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National Academy Reviewing Scientific
Evidence for Polygraphs

 Dianne Brown Maranto
APA Science Directorate

The National Academy of Sciences (NAS) has begun an 18-month study, funded by the Department of Energy (DOE), to review the scientific evidence for the reliability and validity of the polygraph. The Panel to Review the Scientific Evidence on the Polygraph met for the first time January 26 to plan the study. In January 2000, the DOE implemented a new policy requiring polygraph exams to screen employees and contractors who have access to sensitive or classified information about the design or production of nuclear weapons. Prompted by Congress on the heels of the Wen Ho Lee case, the policy could have led to thousands of DOE employees and contractors being subjected to polygraph tests. However, the Department scaled down its implementation, limiting the number of polygraph tests to approximately 800 annually.

Even reducing the numbers, the new policy was met with considerable resistance from DOE employees and scientists who question the validity of the polygraph in detecting deception. At the urging of Senate Democrats, DOE is now investing almost $1 million to evaluate the scientific evidence for the polygraph. The Senate Armed Services Committee held a hearing on DOE Security issues February 8. Secretary of Energy Spencer Abraham (former Republican senator of Michigan) testified, noting the tension between the Departments need to attract and retain top-notch scientists and the need to screen this population for security purposes.

This is not the first time the polygraph test has come under public and scientific scrutiny. In 1988 Congress passed the Employee Polygraph Protection Act, prohibiting private sector employers from using the polygraph on employees or prospective employees. The federal government was exempted, particularly in cases of national defense and security. The Department of Defense, Department of Energy, Federal Bureau of Investigations, and Central Intelligence Agency use the polygraph in criminal investigations, counterintelligence cases, and foreign intelligence.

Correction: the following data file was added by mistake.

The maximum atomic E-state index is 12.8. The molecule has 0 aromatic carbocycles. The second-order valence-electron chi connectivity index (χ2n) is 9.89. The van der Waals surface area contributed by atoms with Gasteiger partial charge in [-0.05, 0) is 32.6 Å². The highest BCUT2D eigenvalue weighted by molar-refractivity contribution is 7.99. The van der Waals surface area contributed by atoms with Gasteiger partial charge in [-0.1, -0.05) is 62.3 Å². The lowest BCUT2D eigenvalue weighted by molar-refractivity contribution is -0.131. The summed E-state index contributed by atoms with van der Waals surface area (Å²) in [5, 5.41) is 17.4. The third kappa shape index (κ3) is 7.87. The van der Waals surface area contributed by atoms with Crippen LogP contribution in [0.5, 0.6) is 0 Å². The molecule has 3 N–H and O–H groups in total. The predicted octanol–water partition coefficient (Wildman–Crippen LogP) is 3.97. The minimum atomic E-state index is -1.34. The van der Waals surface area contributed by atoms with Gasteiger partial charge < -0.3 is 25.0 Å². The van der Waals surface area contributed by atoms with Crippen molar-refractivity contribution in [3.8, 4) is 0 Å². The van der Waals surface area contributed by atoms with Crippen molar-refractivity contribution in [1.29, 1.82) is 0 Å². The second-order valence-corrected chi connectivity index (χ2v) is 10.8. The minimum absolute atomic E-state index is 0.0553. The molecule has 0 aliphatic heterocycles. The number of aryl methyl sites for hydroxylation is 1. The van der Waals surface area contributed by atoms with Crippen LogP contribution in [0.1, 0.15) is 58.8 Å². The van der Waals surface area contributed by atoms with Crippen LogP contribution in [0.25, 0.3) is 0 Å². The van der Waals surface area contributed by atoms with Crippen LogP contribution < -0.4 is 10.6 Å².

Psychologists testifying before the Congress in 1988 expressed caution against relying on the polygraph to detect deception. Their compelling testimony about the polygraphs poor reliability and validity ultimately led APAs Council to adopt a position of great reservation about the use of polygraph tests to detect deception. The Office of Technology Assessment (OTA) published a report in 1983 concluding that, while there is some evidence for the validity of polygraph testing as an adjunct to criminal investigations, there is very little research or scientific evidence to establish polygraph test validity in screening situations. The same year, the Department of Defense produced a research summary attesting to the usefulness of the polygraph in criminal justice and counterintelligence operations.

The current NAS study plans to include an analysis of the effect of medications, sleep deprivation, and illness on the physiological responses measured. They also plan to examine the use of the polygraph with other measures. Psychologists are apt to be heavy contributors to the NAS study. Several psychologists have been appointed to the Panel, including John Cacioppo, PhD, James Blascovich, PhD, Richard Davison, PhD, and Paul Ekman, PhD. Furthermore, the study director will be soliciting scientific information from scientists conducting research in this area.

If you have information that is relevant to the study, you can contact the NAS study director, Paul Stern, at pstern@nas.edu. For more information on NASs study, check out their Web page at http://www.nas.edu/ and search under current projects. This panel is housed under NASs Division on Behavioral and Social Sciences and Education.


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